The furore around SimCity’s always-online release tipped scales, snapped rulers, blew barometers and sent celestial calendars spinning in their sockets. But cosmic balance must be maintained. And so Bohemia find themselves in possession of an online game that, released today, would be always-offline.
We were told to expect a DayZ Standalone open alpha release in June, and we’re already braced for it to be “riddled with bugs”. So what’s behind the hold-up?
“The awkward thing is the only thing we’re waiting on is the core network architecture,” Dean ‘Rocket’ Hall told Joystiq at Gamescom. “That’s the kind of thing only a few people can work on.
“It’s very specialized,” he explained. “It’s like, you can’t throw more pilots at a plane. You put a thousand pilots in a plane it’s not going to fly any faster.”
In the meantime, the dev team’s artists, animators and designers are finding useful work for their idle hands. The enabling of blood slaves, for one thing. But once the architecture is done? “Bam, it’s go time.”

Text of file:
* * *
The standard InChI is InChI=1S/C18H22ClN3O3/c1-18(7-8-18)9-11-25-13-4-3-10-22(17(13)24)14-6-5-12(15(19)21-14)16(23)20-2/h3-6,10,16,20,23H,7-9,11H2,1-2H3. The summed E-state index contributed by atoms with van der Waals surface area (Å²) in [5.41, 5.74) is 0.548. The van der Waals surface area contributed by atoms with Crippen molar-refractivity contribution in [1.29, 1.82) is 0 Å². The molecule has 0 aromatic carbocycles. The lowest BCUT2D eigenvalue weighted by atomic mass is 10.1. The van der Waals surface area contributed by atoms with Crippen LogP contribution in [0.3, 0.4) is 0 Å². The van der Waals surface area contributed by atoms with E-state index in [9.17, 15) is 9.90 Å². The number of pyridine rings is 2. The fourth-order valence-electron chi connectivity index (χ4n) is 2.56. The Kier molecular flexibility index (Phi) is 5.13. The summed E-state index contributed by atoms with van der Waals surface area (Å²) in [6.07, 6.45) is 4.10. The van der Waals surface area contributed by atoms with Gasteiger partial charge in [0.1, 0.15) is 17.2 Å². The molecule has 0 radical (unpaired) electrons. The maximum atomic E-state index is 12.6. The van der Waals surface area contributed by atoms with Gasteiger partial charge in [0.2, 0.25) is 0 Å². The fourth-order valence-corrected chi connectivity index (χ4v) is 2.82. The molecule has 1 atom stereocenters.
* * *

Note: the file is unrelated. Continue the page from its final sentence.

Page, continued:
Don’t all rush in at once, though.
“I think the best thing that could happen is if DayZ fell off a little,” mused Hall. “I think if DayZ has a soft launch it’s the best thing that can happen to it. Because then a few people will play it and say, ‘This is cool, I want to play it with my friends’. The best thing that could happen.
“If most of the community who maybe thought DayZ was cool a year ago and now they think it’s lame, I think that’s probably good for us,” he added. “We don’t need to sell that many copies to break even. We want to be a hardcore game and I think if we make a good game people will come back.”
Do you reckon that’s realistic thinking on Hall’s part? Once the secret’s out and the rave articles and threads written, I’m not sure it can really all be stuffed back into the box marked ‘Relative Obscurity’.